Chapters 2 and 3 narrate the historical development of the news media's political role in the United States. From the colonial period to the rise of broadcasting in the twentieth century, the changes shaping both the political and media systems are documented.
Chapter 4 contrasts the U.S. media with those of other nations—liberal democracies, emerging democracies, and authoritarian regimes.
The next chapter completes the context section by explaining the government regulatory function over the news media and how that function has affected broadcast and print differently.
Chapter 6 explains who the American news media are and their different forms. Chapter 7 turns to the role of the new media in today's politics. The next two chapters take up the process of news gathering and then the ways in which that process is affected by individuals, institutions, and organizations who attempt to manage the news.
Chapter 10 addresses the question of media effects on the mass public. This chapter describes an interactive audience using the news media more than being abused by it.
The next two chapters relate how the news media perform significant roles in the conduct of campaigns and how presidential candidates have adjusted their campaigning styles to the presence of the media. Special emphasis is placed on the 1992 presidential campaign.
Interaction between the news media and political institutions and organizations is the subject of the next five chapters. The relationship of the media with the presidency, Congress, the Supreme Court, the bureaucracy, and interest groups is described in each of the respective chapters with frequent comparative references across institutions.
The media's policy-making role is described in the final two chapters. The first of these chapters relates the role of the news media in the policy making process, with particular attention to domestic public policy. The following chapter addresses news coverage of U.S. foreign and defense policy. News coverage of U.S. military involvement in recent regional crises—such as Kosovo, the Persian Gulf War, Somalia, and Bosnia—is featured.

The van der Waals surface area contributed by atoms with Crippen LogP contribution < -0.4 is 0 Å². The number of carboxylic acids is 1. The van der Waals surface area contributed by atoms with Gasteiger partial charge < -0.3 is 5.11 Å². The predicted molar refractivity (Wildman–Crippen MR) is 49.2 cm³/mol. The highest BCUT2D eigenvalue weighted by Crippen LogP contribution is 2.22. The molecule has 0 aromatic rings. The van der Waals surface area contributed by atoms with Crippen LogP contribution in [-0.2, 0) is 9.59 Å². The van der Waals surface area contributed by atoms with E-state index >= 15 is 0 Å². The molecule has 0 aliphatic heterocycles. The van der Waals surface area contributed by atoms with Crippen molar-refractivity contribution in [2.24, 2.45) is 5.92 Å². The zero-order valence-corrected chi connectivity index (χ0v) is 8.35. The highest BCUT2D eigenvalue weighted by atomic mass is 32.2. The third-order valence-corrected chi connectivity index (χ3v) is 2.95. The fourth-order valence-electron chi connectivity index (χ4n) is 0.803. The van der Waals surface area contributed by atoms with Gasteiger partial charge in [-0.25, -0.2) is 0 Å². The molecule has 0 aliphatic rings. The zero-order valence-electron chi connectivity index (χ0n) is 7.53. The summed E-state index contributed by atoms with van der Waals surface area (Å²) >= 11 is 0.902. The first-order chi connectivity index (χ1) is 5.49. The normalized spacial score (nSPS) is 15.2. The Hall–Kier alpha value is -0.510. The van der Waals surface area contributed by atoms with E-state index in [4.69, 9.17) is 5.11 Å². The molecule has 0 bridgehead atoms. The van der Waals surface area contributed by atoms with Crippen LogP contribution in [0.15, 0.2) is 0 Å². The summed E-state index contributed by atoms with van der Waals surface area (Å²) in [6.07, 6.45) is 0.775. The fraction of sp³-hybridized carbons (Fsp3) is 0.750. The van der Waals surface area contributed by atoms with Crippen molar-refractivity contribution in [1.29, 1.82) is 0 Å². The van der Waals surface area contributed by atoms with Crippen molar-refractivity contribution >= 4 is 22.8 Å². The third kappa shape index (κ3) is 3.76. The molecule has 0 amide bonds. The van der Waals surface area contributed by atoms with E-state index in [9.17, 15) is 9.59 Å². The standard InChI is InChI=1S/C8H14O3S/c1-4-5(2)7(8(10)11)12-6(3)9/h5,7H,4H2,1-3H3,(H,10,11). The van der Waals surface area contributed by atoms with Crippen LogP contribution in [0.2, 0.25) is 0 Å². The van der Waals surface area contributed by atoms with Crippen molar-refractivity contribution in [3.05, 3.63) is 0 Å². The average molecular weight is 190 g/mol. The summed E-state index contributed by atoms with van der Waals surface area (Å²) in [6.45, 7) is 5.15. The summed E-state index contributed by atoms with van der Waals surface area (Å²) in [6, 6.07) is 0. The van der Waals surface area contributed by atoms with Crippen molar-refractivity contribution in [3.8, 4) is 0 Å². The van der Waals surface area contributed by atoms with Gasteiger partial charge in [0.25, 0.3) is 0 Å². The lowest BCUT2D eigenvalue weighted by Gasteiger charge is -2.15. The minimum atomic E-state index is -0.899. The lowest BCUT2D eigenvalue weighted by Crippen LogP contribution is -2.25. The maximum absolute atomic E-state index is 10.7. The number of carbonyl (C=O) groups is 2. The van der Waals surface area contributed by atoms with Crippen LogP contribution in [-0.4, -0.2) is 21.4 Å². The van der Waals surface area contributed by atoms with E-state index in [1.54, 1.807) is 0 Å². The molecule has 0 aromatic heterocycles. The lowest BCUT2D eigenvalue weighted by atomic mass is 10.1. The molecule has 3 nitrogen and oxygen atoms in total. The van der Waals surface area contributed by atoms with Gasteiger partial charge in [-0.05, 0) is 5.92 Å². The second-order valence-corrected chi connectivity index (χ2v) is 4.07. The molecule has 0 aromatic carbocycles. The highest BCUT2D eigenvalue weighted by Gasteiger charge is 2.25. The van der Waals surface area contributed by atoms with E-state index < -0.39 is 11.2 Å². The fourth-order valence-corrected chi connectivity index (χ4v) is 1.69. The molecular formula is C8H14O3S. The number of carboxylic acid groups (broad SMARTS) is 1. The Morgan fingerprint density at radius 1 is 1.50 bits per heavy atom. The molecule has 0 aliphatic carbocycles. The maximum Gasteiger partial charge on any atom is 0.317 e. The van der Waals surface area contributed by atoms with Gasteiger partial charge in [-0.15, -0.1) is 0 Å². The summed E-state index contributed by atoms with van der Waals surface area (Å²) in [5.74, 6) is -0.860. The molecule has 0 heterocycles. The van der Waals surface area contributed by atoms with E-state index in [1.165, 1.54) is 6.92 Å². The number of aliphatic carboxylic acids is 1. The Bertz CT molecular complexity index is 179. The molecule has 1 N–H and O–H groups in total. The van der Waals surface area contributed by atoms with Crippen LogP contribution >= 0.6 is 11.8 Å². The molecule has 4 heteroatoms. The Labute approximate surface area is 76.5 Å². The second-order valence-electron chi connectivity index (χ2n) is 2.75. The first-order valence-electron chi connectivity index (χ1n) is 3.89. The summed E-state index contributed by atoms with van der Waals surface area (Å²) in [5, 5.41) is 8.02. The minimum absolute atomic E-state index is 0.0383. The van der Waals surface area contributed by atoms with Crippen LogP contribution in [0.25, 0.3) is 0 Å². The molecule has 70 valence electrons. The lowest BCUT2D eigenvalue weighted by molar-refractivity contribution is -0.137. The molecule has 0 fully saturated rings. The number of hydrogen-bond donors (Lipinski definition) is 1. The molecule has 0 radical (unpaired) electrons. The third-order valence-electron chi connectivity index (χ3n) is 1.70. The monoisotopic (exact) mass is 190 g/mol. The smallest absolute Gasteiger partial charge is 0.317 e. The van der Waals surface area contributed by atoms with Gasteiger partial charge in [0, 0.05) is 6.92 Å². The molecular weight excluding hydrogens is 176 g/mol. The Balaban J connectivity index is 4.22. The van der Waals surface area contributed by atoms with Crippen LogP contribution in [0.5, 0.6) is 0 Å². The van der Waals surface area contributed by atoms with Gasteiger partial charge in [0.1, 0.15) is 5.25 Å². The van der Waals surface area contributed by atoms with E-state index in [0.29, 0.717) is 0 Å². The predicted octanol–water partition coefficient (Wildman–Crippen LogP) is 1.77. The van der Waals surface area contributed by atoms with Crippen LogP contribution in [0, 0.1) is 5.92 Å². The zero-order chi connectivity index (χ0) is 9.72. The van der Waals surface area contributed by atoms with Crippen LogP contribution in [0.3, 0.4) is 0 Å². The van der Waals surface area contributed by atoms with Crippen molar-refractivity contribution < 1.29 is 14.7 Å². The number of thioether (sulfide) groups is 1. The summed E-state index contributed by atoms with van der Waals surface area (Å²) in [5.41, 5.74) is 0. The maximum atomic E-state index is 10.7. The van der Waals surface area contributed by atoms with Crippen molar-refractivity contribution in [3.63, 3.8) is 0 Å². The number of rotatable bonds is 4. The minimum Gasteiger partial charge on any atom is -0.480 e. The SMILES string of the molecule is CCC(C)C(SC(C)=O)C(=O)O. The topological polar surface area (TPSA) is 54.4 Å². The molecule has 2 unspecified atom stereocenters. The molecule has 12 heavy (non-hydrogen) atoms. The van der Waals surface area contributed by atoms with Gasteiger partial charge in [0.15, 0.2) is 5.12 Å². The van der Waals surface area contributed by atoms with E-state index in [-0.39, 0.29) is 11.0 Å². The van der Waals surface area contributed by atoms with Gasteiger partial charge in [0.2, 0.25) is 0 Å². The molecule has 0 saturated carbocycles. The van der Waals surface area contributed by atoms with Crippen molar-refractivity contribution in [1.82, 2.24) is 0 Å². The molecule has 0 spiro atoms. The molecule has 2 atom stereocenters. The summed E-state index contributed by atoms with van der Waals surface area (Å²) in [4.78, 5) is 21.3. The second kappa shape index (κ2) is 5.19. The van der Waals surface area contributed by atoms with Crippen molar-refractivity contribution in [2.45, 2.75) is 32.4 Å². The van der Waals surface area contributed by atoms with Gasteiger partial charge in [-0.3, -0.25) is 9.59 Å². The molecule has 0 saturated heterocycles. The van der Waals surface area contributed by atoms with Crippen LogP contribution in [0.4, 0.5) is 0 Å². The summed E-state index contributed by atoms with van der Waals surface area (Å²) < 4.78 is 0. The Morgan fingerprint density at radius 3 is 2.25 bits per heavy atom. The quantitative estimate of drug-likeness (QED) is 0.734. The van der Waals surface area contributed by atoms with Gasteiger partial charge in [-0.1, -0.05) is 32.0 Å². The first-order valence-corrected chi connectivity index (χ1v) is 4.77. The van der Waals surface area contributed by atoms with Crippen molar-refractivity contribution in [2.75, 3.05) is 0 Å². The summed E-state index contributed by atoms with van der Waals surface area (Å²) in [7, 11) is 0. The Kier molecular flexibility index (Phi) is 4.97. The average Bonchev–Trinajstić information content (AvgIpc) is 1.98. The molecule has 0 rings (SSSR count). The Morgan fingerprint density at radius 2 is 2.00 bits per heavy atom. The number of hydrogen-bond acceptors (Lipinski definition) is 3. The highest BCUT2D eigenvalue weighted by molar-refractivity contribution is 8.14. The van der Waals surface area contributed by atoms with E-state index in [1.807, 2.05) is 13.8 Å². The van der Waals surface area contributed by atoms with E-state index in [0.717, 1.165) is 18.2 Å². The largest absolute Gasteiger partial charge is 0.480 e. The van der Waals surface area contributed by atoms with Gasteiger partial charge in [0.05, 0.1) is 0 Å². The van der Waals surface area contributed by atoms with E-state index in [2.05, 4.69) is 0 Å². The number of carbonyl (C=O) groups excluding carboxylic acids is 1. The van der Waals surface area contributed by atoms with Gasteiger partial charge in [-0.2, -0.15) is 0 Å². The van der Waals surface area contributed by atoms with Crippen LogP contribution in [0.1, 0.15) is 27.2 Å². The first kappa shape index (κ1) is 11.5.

The conclusion discusses the future of the news media role in American democracy and analyzes proposed reforms in both the media and the political systems.
Any book is the product of the combined effort of many people whose names never appear in print. I do not even know the names of the typesetters, production personnel, marketing staff, warehouse clerks, and sales representatives who cooperate in the production and sale of a book. Nevertheless I thank them for their work in making this book a reality.
My research assistants—Amy Bice, Robert Floyd, Linsey Sommers, and Kristen Winmill—and the reviewers—Scott Althaus, University of Illinois; Stephen C. Brooks, University of Akron; Larry Elowitz, Georgia College and State University; Matthew R Kerbel, Villanova University; and J. David Woodard, Clemson University—have provided invaluable help in completing this book. Prentice Hall editor Beth Gillett Mejia has been encouraging throughout the process.
Last but not least, words cannot describe my feelings for my family who have supported me through this inexplicable passion to write. Thank you so very much.
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Descripción Prentice Hall, 2000. Paperback. Estado de conservación: New. 3. Nº de ref. de la librería DADAX0130264040
Descripción Prentice Hall, 2000. Paperback. Estado de conservación: New. Nº de ref. de la librería P110130264040
Descripción Prentice Hall, 2000. Paperback. Estado de conservación: New. book. Nº de ref. de la librería 0130264040